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Nearly half of asexual people are closeted at work compared to only 18% of other members of the LGBTQ+ community who aren’t out to their colleagues. This data is according to “Ace in the U.K.'', a new report from British LGBTQ+ rights organization Stonewall U.K. and asexual activist Yasmin Benoit, who co-authored the study.
“Ace in the U.K.” uses data from focus groups and interviews, as well as existing research like the U.K. government’s 2018 National LGBT Survey, to compile information about asexual experiences in the workplace, healthcare settings, and in society at large. The report notes that while the 2021 England and Wales Census recorded 28,000 people who identified as asexual (out of a total population of 59.6 million), research suggests that the number might actually be higher, with ace people potentially making up 1% to 2% of the U.K. population.
The report’s analysis of the 2018 National LGBT Survey found that asexual people who do come out at work are less likely to experience positive feedback about their sexuality from their coworkers. According to the survey, only 17.6% of ace people reported receiving positive responses to coming out as asexual, as opposed to 40.8% of all respondents.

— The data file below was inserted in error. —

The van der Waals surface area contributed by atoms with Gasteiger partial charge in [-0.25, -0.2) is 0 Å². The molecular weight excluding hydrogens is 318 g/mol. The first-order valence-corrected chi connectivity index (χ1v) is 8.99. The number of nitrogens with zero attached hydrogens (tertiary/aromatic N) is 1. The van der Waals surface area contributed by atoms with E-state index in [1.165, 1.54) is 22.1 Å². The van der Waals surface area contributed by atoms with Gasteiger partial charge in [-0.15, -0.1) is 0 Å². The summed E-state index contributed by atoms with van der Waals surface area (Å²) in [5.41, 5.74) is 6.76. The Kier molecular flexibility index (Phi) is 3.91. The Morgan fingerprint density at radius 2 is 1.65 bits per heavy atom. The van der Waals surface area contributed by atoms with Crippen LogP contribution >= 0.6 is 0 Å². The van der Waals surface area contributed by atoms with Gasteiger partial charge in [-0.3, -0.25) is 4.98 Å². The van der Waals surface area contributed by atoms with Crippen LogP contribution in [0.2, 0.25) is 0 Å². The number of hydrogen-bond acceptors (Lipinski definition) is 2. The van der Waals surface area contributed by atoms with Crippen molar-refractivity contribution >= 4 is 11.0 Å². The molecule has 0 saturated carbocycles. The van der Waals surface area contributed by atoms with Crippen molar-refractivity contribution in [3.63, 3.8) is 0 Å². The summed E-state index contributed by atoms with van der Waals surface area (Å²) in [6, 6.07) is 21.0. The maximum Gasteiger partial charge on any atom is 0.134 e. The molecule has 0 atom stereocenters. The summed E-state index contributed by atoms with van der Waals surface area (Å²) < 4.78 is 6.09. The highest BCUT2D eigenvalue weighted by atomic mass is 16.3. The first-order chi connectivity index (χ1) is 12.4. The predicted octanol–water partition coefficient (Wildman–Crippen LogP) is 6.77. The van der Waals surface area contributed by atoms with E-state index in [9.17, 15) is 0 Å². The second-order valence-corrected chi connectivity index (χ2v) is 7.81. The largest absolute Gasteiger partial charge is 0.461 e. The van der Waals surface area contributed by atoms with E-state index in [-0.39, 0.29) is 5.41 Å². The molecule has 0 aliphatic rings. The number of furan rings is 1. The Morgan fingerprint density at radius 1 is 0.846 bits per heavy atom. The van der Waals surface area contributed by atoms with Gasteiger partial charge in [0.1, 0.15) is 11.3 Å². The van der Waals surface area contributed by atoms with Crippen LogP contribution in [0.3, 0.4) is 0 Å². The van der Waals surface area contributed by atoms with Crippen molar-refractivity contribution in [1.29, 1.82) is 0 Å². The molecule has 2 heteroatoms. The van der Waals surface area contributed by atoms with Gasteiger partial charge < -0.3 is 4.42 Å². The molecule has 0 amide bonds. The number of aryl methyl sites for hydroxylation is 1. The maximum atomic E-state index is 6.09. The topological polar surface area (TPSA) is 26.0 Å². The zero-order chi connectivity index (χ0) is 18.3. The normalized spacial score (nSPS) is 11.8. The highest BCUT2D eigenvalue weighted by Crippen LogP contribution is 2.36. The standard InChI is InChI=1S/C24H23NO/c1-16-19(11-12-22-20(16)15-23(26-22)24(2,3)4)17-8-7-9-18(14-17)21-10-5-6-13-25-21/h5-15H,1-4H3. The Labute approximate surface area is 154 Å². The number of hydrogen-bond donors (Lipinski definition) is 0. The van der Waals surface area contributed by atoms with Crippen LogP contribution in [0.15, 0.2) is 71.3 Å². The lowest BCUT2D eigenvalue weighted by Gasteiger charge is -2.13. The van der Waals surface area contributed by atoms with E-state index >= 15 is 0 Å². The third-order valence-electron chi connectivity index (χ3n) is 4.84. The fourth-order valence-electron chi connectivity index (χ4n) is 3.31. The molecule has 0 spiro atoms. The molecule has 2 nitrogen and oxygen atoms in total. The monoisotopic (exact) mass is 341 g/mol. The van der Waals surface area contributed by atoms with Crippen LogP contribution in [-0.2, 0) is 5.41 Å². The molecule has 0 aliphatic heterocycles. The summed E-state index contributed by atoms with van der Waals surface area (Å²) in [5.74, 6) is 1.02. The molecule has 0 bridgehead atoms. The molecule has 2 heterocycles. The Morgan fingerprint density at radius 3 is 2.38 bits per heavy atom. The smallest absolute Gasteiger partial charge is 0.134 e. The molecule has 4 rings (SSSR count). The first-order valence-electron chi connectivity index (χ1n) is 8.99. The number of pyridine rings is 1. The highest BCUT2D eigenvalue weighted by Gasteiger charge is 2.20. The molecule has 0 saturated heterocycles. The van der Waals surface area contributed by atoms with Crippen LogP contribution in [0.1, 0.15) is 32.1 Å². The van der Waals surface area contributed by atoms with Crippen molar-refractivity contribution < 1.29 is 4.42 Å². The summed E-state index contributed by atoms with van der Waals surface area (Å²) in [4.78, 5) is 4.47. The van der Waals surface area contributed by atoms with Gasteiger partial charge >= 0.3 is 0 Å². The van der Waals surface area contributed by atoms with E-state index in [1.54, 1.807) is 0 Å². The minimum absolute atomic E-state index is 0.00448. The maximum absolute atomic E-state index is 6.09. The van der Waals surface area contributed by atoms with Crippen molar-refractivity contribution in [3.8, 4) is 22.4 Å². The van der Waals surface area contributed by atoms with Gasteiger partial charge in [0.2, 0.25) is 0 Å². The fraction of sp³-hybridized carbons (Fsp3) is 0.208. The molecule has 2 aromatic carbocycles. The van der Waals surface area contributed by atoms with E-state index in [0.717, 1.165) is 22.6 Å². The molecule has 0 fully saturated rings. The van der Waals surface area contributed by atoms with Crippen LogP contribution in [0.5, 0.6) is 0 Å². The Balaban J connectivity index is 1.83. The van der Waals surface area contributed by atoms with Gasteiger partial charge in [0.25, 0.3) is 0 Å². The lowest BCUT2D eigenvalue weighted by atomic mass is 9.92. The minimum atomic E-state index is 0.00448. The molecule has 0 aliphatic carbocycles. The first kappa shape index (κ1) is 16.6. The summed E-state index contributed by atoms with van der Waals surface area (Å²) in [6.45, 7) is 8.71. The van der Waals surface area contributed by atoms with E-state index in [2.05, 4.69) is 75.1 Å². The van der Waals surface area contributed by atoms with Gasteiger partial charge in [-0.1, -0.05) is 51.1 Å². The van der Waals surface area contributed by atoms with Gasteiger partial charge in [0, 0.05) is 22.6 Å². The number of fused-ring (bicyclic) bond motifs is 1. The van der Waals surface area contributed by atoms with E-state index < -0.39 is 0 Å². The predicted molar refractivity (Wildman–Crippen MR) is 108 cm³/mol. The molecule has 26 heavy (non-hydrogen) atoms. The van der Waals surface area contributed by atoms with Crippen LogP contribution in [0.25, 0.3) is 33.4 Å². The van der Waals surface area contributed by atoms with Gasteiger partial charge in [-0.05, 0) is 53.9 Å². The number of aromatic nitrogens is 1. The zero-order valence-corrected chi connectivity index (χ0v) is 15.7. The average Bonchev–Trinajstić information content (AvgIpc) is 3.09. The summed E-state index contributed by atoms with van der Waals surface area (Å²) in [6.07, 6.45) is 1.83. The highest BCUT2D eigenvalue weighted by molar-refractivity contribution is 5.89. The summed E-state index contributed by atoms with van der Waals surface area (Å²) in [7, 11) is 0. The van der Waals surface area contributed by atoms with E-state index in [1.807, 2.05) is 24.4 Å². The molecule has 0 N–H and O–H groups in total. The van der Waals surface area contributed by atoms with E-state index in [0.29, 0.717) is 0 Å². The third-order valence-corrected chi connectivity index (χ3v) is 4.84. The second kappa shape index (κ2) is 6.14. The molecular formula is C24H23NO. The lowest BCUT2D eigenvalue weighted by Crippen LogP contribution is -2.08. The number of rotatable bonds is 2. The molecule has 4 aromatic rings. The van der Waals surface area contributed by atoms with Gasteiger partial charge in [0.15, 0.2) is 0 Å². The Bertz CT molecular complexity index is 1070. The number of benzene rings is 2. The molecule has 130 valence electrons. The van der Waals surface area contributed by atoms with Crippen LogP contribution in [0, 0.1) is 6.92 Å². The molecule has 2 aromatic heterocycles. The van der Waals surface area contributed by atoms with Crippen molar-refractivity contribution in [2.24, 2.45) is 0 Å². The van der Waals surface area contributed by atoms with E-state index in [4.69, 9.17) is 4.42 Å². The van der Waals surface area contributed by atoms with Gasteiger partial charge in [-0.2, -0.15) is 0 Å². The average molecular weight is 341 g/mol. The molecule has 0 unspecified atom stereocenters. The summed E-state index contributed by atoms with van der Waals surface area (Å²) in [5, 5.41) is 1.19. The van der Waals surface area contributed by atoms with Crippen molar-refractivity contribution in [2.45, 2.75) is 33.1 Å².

A number of people who participated in a focus group for the report noted that being open about their asexuality at work led to inappropriate and invasive questions about their sexuality and sex life. One participant, who works in the entertainment industry, said that after mentioning that they were asexual at an event, they were sexually assaulted by an audience member.
“Actual harassment happened there, and nothing was done about it. Nothing has been done since,” the person said. “That’s why, even in this industry, that I want to be open about who I am. There is genuine fear that this kind of harassment is going to happen to us and there’s no real legislation, or at least it isn’t taken seriously enough that no one actually takes action on it.”
Yasmin Benoit, an asexual activist, has responded to backlash over O, the show’s ace character.
In addition to finding that 49% of asexual people are not out at work, the report also noted that asexual people are less likely to share their sexuality with friends. According to National LGBT Survey data, only one in four (26.1%) asexual people are open about being asexual with their friends, as opposed to 33.1% of all respondents. “Ace in the U.K.’s” analysis also found that in healthcare settings, ace people were around 50% more likely to have never revealed their sexuality.
“The ace community deserves legal recognition. We deserve protection. We deserve acceptance, and we deserve to be heard,” Benoit said in a statement. “[...] This [report] is a much-needed step in understanding what asexuality is, what asexual discrimination looks like, and setting the ball in motion for actually doing something about it. It’s time that the world paid attention.”
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